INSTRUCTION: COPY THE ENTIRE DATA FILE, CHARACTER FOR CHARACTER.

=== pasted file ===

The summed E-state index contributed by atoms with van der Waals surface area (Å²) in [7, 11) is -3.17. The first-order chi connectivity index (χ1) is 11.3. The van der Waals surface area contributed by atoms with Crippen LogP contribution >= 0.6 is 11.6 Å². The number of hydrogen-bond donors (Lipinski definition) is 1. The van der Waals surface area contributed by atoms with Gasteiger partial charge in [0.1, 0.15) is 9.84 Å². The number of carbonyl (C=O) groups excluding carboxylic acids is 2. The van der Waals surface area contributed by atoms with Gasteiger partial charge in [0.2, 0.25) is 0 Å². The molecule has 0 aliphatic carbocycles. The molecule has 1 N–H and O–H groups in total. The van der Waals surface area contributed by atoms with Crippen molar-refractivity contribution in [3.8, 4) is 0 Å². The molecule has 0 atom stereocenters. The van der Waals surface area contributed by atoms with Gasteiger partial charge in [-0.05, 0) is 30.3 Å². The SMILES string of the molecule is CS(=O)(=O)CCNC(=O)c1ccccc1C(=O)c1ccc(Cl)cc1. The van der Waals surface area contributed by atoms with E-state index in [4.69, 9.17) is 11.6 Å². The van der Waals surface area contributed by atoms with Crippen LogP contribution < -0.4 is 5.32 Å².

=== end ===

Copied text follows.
The summed E-state index contributed by atoms with van der Waals surface area (Å²) in [7, 11) is -3.17. The first-order chi connectivity index (χ1) is 11.3. The van der Waals surface area contributed by atoms with Crippen LogP contribution >= 0.6 is 11.6 Å². The number of hydrogen-bond donors (Lipinski definition) is 1. The van der Waals surface area contributed by atoms with Gasteiger partial charge in [0.1, 0.15) is 9.84 Å². The number of carbonyl (C=O) groups excluding carboxylic acids is 2. The van der Waals surface area contributed by atoms with Gasteiger partial charge in [0.2, 0.25) is 0 Å². The molecule has 0 aliphatic carbocycles. The molecule has 1 N–H and O–H groups in total. The van der Waals surface area contributed by atoms with Crippen molar-refractivity contribution in [3.8, 4) is 0 Å². The molecule has 0 atom stereocenters. The van der Waals surface area contributed by atoms with Gasteiger partial charge in [-0.05, 0) is 30.3 Å². The SMILES string of the molecule is CS(=O)(=O)CCNC(=O)c1ccccc1C(=O)c1ccc(Cl)cc1. The van der Waals surface area contributed by atoms with E-state index in [4.69, 9.17) is 11.6 Å². The van der Waals surface area contributed by atoms with Crippen LogP contribution < -0.4 is 5.32 Å².